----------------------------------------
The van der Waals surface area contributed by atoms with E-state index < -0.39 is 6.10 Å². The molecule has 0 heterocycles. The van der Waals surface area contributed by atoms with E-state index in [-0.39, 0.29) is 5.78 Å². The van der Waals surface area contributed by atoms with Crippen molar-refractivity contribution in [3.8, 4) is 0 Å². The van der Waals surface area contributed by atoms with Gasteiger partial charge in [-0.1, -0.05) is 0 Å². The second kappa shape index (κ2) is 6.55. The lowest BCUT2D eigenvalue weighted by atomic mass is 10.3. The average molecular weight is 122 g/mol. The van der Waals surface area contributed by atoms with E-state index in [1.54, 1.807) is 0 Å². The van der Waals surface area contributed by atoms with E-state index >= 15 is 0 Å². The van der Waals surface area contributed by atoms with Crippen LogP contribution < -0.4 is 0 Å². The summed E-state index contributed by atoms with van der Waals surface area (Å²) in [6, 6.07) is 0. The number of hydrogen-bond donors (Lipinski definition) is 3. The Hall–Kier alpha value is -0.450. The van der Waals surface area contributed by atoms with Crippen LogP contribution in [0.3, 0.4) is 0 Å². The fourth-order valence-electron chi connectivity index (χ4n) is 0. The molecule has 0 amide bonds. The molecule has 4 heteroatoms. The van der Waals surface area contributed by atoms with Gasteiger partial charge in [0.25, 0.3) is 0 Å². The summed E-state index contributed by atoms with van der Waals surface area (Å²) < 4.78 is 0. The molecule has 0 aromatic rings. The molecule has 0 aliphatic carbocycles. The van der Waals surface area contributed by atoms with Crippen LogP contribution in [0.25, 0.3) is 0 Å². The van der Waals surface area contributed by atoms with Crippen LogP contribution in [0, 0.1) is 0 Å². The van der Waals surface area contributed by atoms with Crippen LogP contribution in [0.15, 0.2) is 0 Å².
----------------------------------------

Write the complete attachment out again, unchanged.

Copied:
The van der Waals surface area contributed by atoms with E-state index < -0.39 is 6.10 Å². The molecule has 0 heterocycles. The van der Waals surface area contributed by atoms with E-state index in [-0.39, 0.29) is 5.78 Å². The van der Waals surface area contributed by atoms with Crippen molar-refractivity contribution in [3.8, 4) is 0 Å². The van der Waals surface area contributed by atoms with Gasteiger partial charge in [-0.1, -0.05) is 0 Å². The second kappa shape index (κ2) is 6.55. The lowest BCUT2D eigenvalue weighted by atomic mass is 10.3. The average molecular weight is 122 g/mol. The van der Waals surface area contributed by atoms with E-state index in [1.54, 1.807) is 0 Å². The van der Waals surface area contributed by atoms with E-state index >= 15 is 0 Å². The van der Waals surface area contributed by atoms with Crippen LogP contribution < -0.4 is 0 Å². The summed E-state index contributed by atoms with van der Waals surface area (Å²) in [6, 6.07) is 0. The number of hydrogen-bond donors (Lipinski definition) is 3. The Hall–Kier alpha value is -0.450. The van der Waals surface area contributed by atoms with Crippen LogP contribution in [0.3, 0.4) is 0 Å². The fourth-order valence-electron chi connectivity index (χ4n) is 0. The molecule has 0 amide bonds. The molecule has 4 heteroatoms. The van der Waals surface area contributed by atoms with Gasteiger partial charge in [0.25, 0.3) is 0 Å². The summed E-state index contributed by atoms with van der Waals surface area (Å²) < 4.78 is 0. The molecule has 0 aromatic rings. The molecule has 0 aliphatic carbocycles. The van der Waals surface area contributed by atoms with Crippen LogP contribution in [0.25, 0.3) is 0 Å². The van der Waals surface area contributed by atoms with Crippen LogP contribution in [0, 0.1) is 0 Å². The van der Waals surface area contributed by atoms with Crippen LogP contribution in [0.15, 0.2) is 0 Å².